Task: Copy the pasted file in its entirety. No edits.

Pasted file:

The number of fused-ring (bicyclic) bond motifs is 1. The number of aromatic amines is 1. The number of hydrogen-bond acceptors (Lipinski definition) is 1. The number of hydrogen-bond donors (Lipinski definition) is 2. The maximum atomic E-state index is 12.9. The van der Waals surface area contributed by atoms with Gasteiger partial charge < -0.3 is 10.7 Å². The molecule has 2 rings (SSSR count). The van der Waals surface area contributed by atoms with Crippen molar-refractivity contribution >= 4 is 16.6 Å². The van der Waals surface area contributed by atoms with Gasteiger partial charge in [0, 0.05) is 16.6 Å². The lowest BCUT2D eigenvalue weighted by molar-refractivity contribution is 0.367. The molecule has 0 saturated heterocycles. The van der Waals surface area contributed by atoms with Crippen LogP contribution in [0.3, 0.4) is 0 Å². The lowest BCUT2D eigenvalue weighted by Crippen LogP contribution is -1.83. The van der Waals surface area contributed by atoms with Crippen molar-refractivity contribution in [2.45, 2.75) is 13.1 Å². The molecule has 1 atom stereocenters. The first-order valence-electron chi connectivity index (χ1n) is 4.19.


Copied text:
The number of fused-ring (bicyclic) bond motifs is 1. The number of aromatic amines is 1. The number of hydrogen-bond acceptors (Lipinski definition) is 1. The number of hydrogen-bond donors (Lipinski definition) is 2. The maximum atomic E-state index is 12.9. The van der Waals surface area contributed by atoms with Gasteiger partial charge < -0.3 is 10.7 Å². The molecule has 2 rings (SSSR count). The van der Waals surface area contributed by atoms with Crippen molar-refractivity contribution >= 4 is 16.6 Å². The van der Waals surface area contributed by atoms with Gasteiger partial charge in [0, 0.05) is 16.6 Å². The lowest BCUT2D eigenvalue weighted by molar-refractivity contribution is 0.367. The molecule has 0 saturated heterocycles. The van der Waals surface area contributed by atoms with Crippen LogP contribution in [0.3, 0.4) is 0 Å². The lowest BCUT2D eigenvalue weighted by Crippen LogP contribution is -1.83. The van der Waals surface area contributed by atoms with Crippen molar-refractivity contribution in [2.45, 2.75) is 13.1 Å². The molecule has 1 atom stereocenters. The first-order valence-electron chi connectivity index (χ1n) is 4.19.